Drivers in North Fort Worth got a small surprise on Friday when they were stopped by policemen and asked to pull into a parking lot. There they were asked by federal contractors for samples of their breath, saliva and even blood, according to reports by NBC.
What could be the reason for the potential violation of the driver’s Fourth Amendment rights? According to reports, “The request was part of a government research study aimed at determining the number of drunken or drug-impaired drivers.”
What did the Fort Worth police say about the stops?
“We are reviewing the actions of all police personnel involved to ensure that FWPD policies and procedures were followed,” a Fort Worth spokesman said. “We apologize if any of our drivers and citizens were offended or inconvenienced by the NHTSA National Roadside Survey.”
Initially, the Fort Worth police department denied that they had any records that their officers were participating in any type of search, but according to later reports offered Tuesday by police spokesman Sgt. Kelly Peel, there were some officers, albeit off-duty, who were asked to participate in the study. The efforts were coordinated by the department’s Traffic Division coordinated with the NHTSA.
What did the Fort Worth drivers have to say about the stops?
Many drivers voiced concerns that they were forced off the road way when they had not committed a traffic violation and without probable cause. According to the Fort Worth police, however, all drivers had the right to just say no to this survey, which according to the National Highway Traffic Safety Administration was “100 percent voluntary” and anonymous. According to the NHTSA, they are spending $7.9 million on the survey over three years.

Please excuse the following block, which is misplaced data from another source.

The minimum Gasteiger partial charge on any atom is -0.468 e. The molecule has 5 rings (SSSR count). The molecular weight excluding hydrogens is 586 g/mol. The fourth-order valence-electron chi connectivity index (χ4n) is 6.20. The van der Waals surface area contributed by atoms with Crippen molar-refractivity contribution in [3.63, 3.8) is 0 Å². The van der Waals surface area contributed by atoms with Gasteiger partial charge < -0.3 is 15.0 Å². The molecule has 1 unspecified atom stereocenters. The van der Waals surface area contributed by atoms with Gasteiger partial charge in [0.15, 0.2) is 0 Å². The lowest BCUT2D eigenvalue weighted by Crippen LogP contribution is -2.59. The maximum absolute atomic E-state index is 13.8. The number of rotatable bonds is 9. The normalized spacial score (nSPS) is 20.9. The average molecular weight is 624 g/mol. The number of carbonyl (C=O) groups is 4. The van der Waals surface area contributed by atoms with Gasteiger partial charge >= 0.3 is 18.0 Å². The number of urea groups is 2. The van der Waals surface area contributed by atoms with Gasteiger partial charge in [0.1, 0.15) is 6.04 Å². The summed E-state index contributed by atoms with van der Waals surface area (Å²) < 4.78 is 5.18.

But participants admitted they did not feel like the efforts were voluntary, although they did note that a sign at the stop stated drivers did not have to participate. Interestingly, the volunteers were offered money for their samples. A cheek swab could earn a driver $10; a blood same would earn $50. One driver mentioned that she didn’t feel like she could leave until she at least gave a breath sample. She did eventually capitulate, allowing them to test her breath. She was not compensated.
The survey was done by a government contractor, the Pacific Institute for Research and Evaluation, which is based in Calverton, Md. The study will be done in 30 cities across the country.
Are the stops legal?
Legal experts are questioning the constitutionality of the DUI stops, which are done randomly and for no reason. Although the constitutionality of DUI checkpoints has been upheld by the U.S. Supreme Court as constitutional, many states do not allow DUI roadblocks. Other states do, but most have instituted strict rules for their use such as a warning about the impending sobriety checkpoint and approval of the checkpoint prior to its use.
Drivers who are faced with a similar choice should consider that they do have rights protected under the Constitution. They should also consider whether or not their rights should be violated for $50.
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